The auction room was packed for Ray White City Apartments' first auction of the year

The auction room was packed for Ray White City Apartments' first auction of the year
An apartment in the Metropolis building in Auckland sold for $523,000.

Activity in the auction rooms is slowly starting to wind up again after the Christmas break. However the number of homes being auctioned remains low, and it is likely to be February before we see significant levels of auction activity again.

Nonetheless we have the latest results from Eve's Real Estate in the Bay of Plenty where there was a solid offering in their auction rooms last week. We also have results from Barfoot & Thompson's main auctions in Auckland, where the results were a bit mixed.

Probably the liveliest auction of the new summer season so far was at Ray White City Apartments' first 2018 auction where the room was packed with hopeful bidders.

Eight apartments were scheduled for auction, but one was withdrawn from the auction at the last minute and another had its auction date postponed. That left six under the tender care of auctioneer Ted Ingram.

There was a good mix, with a couple of studios, an apartment in the Metropolis building, a mix of other units in the CBD and a larger unit on the CBD fringe.

There were multiple bidders on all six units and four were sold under the hammer with the remaining two passed in for sale by negotiation.

At the same auction a four bedroom house in Avondale was also offered. Although there were multiple bidders for it and the bidding was competitive, it was also passed in for sale by negotiation.

Details of the individual properties offered and the prices achieved on those that sold are available on our Residential Auction Results page.

On the commercial and rural property fronts Colliers kicked off the New Year with the sale of a low rise office building at Manukau, and a large dairy farm in Hawke's Bay. The details of these sales are available on our Commercial Property Sales page and our Rural/Farm Property Sales page.

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Auctions are so deja-vu.

I now pay much less attention to auction "clearance rate" statistics, as "by negotiation" has become the preferred method of buying/selling houses in Auckland (and the rest on NZ).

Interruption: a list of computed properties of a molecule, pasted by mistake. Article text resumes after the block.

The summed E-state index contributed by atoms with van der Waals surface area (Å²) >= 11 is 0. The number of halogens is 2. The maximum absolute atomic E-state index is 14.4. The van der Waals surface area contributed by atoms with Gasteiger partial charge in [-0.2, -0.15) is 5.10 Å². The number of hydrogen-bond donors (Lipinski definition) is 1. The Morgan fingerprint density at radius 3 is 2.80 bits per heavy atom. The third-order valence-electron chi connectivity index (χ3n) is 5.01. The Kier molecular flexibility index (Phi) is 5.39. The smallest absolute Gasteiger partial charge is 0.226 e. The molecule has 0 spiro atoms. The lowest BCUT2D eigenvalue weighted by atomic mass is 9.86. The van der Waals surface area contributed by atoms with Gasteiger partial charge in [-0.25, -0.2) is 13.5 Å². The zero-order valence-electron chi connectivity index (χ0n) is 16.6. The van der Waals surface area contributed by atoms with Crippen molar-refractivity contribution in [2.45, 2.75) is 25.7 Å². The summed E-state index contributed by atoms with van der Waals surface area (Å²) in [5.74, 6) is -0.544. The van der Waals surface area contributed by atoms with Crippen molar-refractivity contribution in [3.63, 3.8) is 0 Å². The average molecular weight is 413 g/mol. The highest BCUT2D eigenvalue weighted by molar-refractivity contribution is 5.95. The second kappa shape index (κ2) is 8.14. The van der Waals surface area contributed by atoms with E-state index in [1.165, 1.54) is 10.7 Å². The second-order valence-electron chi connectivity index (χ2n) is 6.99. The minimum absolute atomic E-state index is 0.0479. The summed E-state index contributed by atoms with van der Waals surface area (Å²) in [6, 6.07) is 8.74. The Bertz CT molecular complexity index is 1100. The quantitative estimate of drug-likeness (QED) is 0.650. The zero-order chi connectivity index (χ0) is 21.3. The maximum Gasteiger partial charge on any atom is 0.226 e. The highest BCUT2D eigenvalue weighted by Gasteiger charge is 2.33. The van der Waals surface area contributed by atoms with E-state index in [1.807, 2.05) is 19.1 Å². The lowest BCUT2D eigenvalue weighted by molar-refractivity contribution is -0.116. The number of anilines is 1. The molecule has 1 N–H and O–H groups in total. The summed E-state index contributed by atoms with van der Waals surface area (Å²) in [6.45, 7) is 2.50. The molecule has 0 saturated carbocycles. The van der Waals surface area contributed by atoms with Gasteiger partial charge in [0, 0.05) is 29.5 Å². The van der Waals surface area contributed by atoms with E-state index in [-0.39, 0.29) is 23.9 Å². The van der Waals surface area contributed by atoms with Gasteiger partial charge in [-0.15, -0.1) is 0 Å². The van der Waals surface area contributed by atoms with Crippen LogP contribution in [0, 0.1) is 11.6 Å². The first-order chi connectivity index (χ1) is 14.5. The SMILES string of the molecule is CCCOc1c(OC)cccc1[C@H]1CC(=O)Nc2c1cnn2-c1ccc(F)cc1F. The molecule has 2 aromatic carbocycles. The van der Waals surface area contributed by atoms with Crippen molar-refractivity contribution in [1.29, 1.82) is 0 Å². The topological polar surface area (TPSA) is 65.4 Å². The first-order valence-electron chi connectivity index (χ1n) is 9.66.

A heavy focus on auction data can mislead as to what is really happening in the housing market.

TTP

What I like is that when house prices are sky rocketing Auctions are pumping with all and sundry outbidding each other pushing prices up, and then when they have bought the property they think they have won.

So subdued bidding and going to negotiation is a good thing.

I think the fact you can't throw a for auction sign on a rotten dogbox and have 20 people bidding on it anymore is exactly representative of what is happening in the property market.. its cooled, and many houses are being offered below the new CVs to try to move them.

Don't let facts get in the way of your opinion.

Auction data is just noise...

Hi moneyphobe.

Yes, noise - and white noise at that.

Whether auction clearance percentage is up, down or sideways on any given day is meaningless.

TTP

Oh, I don't know. I suspect there's been a correlation between clearance rates and house price rises over the last few years - when clearance rates were routinely 80-90% prices were flying up, now they are lower prices are creeping along. Definitely doesn't tell the whole story but it's another piece of the puzzle. The desperate buying at any cost that drove prices up so fast seems to have gone.

That's correct. There is definitely a correlation. It's a mathematical certainty. +

More useless noise from the property spruikers. We are able to work out that a decline in auctions does correlate to a decline in house sales.

Property spruikers are funny.

When auctions are hot and clearing 80% to 90% of the time, then "the only way property going is UP!" and you're a loser if you don't buy via auction. Prices will only go up as long as clearance rates remain high, they say.

But now that clearance rates are low, then auction results are just "white noise". We shouldn't be paying attention to the results as they are not indicative of the market.

Make up your mind, spruikers!

Party's over. Get ready for the hangover.

The party is definitely not over. Get ready to Rock N Roll DGZ property prices YEEHA!!

I get the feeling the party is not over. The banks, by lowering their interest rates, have just cracked open another beer.

Well Zachary, I’m not sure if the party isn’t over– but am very sure another beer will not solve anything.

Early days in 2018 – no matter, drink up apparently, really, when will the adults step in?

Certainly an interesting year in store.

Some good results in these auctions.Two houses look like great bargains until you see that one is badly damaged by fire and the other is right under pylon wires in Otara. Excluding those the houses sold on average 4.5% above 2017 CV.
The good turnout at Ray White may have something to do with a longer period between going on the market and auction day. Many people see a place they want to buy but the auction is only a few days away so they don't get a chance to bid. A six week campaign may be better.

Zach have a look at this Q4 report! http://online.flipbuilder.com/wpkq/vzqz/#p=8

For what it’s worth, and to be honest I think numbers wise it’s superficial nonsense – but 15/01 Auckland houses for sale 10,202 on trade me – today 10,777 with much use of “urgent” etc.
Marketing blather I think.
In terms of the economy, interest rates and employment – there is little that is obvious to cause derailment.
Thus, for those of a positive persuasion, keep calm, and carry on investing.